Dr Peter Wolstencroft is a Deputy Director at Liverpool Business School, part of Liverpool John Moores University. He has held a variety of roles in the sector and together with his co-authors is dedicated to enhancing the student experience for all students and in particular for those for whom higher education is a new experience. He is the author of numerous articles on education and co-authored the bestselling textbook ‘The Trainee Teacher’s Handbook: A companion for initial teacher training’.
Dr Elizabeth Whitfield is an Assistant Academic Registrar: Student Experience at Liverpool John Moores University. She is also a senior fellow of the Higher Education Academy, and a member of the programme team for the postgraduate Certificate in HE at LJMU. Current project and leadership roles focus on the student experience, in particular student communications and digital support schemes.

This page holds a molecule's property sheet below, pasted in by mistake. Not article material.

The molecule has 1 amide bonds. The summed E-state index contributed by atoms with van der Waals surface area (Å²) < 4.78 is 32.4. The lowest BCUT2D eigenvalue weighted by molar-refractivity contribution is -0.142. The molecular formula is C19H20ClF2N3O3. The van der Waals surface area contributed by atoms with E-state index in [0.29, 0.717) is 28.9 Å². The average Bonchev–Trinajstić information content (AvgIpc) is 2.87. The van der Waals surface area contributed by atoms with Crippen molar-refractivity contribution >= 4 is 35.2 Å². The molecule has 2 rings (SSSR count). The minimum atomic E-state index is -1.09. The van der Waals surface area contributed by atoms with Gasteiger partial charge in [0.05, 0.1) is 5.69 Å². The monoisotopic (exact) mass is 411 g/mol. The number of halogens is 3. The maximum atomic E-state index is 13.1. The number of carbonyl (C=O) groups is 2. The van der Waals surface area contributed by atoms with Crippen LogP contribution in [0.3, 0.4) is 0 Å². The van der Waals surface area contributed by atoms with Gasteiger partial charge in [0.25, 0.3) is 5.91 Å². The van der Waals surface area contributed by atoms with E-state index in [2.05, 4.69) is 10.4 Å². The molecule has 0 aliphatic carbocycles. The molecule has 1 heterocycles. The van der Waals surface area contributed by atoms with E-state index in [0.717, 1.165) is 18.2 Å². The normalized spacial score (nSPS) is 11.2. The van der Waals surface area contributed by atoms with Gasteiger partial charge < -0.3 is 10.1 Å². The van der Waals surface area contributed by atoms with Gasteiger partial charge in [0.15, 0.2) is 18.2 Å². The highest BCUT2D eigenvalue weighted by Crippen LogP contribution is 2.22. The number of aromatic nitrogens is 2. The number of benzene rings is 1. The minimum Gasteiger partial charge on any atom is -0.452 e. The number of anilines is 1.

Dr Track Dinning is a Deputy Director at Liverpool Business School, part of Liverpool John Moores University, a Senior Fellow of Higher Education Academy and a Certified Management and Business Educator. Her research focuses on Entrepreneurial Education and she utilises her research to develop and enhance the curriculum in the field of employability and enterprise. She has a shared vision with her co writers to ensure a high quality student experience for every student.